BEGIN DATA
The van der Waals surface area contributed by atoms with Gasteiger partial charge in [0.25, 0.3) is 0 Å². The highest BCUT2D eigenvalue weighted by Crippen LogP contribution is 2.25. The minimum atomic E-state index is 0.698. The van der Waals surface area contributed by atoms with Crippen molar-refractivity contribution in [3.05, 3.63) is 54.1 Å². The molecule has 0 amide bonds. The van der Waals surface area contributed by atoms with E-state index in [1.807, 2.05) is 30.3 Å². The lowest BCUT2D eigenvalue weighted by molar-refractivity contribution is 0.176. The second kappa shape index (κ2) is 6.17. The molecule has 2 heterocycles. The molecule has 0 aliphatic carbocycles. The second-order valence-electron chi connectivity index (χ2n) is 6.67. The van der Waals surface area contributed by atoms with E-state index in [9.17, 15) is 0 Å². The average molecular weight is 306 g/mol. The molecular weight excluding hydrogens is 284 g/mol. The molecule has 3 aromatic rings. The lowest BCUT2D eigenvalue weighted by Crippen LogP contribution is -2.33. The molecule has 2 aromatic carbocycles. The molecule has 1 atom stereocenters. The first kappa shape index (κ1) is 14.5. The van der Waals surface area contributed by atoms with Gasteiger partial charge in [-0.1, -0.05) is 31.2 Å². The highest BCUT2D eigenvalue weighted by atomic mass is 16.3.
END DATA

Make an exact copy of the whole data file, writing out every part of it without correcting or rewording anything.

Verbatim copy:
The van der Waals surface area contributed by atoms with Gasteiger partial charge in [0.25, 0.3) is 0 Å². The highest BCUT2D eigenvalue weighted by Crippen LogP contribution is 2.25. The minimum atomic E-state index is 0.698. The van der Waals surface area contributed by atoms with Crippen molar-refractivity contribution in [3.05, 3.63) is 54.1 Å². The molecule has 0 amide bonds. The van der Waals surface area contributed by atoms with E-state index in [1.807, 2.05) is 30.3 Å². The lowest BCUT2D eigenvalue weighted by molar-refractivity contribution is 0.176. The second kappa shape index (κ2) is 6.17. The molecule has 2 heterocycles. The molecule has 0 aliphatic carbocycles. The second-order valence-electron chi connectivity index (χ2n) is 6.67. The van der Waals surface area contributed by atoms with E-state index in [9.17, 15) is 0 Å². The average molecular weight is 306 g/mol. The molecular weight excluding hydrogens is 284 g/mol. The molecule has 3 aromatic rings. The lowest BCUT2D eigenvalue weighted by Crippen LogP contribution is -2.33. The molecule has 2 aromatic carbocycles. The molecule has 1 atom stereocenters. The first kappa shape index (κ1) is 14.5. The van der Waals surface area contributed by atoms with Gasteiger partial charge in [-0.1, -0.05) is 31.2 Å². The highest BCUT2D eigenvalue weighted by atomic mass is 16.3.